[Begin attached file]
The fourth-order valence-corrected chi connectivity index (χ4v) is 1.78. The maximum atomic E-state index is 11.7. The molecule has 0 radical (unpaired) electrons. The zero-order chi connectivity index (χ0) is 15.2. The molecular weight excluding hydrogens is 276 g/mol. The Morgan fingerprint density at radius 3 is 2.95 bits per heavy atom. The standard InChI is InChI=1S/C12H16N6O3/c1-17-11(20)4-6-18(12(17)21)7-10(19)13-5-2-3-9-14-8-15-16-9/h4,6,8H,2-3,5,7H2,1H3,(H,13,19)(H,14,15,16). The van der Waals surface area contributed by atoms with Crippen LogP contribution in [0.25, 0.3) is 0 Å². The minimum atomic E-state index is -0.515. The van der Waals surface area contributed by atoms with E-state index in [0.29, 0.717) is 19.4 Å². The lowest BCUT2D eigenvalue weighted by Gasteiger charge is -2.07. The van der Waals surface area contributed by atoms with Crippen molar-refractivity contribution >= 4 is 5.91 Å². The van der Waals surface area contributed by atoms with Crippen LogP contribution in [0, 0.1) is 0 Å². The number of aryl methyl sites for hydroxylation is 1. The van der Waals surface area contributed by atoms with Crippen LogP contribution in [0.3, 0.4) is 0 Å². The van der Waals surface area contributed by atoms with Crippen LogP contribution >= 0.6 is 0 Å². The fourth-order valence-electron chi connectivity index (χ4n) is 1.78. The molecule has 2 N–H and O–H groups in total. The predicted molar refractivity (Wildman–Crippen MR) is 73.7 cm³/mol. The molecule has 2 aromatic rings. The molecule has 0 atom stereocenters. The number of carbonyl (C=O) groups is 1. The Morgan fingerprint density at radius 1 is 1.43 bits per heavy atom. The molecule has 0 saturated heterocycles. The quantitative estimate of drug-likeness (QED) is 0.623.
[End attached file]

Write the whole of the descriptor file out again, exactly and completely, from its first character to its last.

The fourth-order valence-corrected chi connectivity index (χ4v) is 1.78. The maximum atomic E-state index is 11.7. The molecule has 0 radical (unpaired) electrons. The zero-order chi connectivity index (χ0) is 15.2. The molecular weight excluding hydrogens is 276 g/mol. The Morgan fingerprint density at radius 3 is 2.95 bits per heavy atom. The standard InChI is InChI=1S/C12H16N6O3/c1-17-11(20)4-6-18(12(17)21)7-10(19)13-5-2-3-9-14-8-15-16-9/h4,6,8H,2-3,5,7H2,1H3,(H,13,19)(H,14,15,16). The van der Waals surface area contributed by atoms with Crippen LogP contribution in [0.25, 0.3) is 0 Å². The minimum atomic E-state index is -0.515. The van der Waals surface area contributed by atoms with E-state index in [0.29, 0.717) is 19.4 Å². The lowest BCUT2D eigenvalue weighted by Gasteiger charge is -2.07. The van der Waals surface area contributed by atoms with Crippen molar-refractivity contribution >= 4 is 5.91 Å². The van der Waals surface area contributed by atoms with Crippen LogP contribution in [0, 0.1) is 0 Å². The number of aryl methyl sites for hydroxylation is 1. The van der Waals surface area contributed by atoms with Crippen LogP contribution in [0.3, 0.4) is 0 Å². The van der Waals surface area contributed by atoms with Crippen LogP contribution >= 0.6 is 0 Å². The fourth-order valence-electron chi connectivity index (χ4n) is 1.78. The molecule has 2 N–H and O–H groups in total. The predicted molar refractivity (Wildman–Crippen MR) is 73.7 cm³/mol. The molecule has 2 aromatic rings. The molecule has 0 atom stereocenters. The number of carbonyl (C=O) groups is 1. The Morgan fingerprint density at radius 1 is 1.43 bits per heavy atom. The molecule has 0 saturated heterocycles. The quantitative estimate of drug-likeness (QED) is 0.623.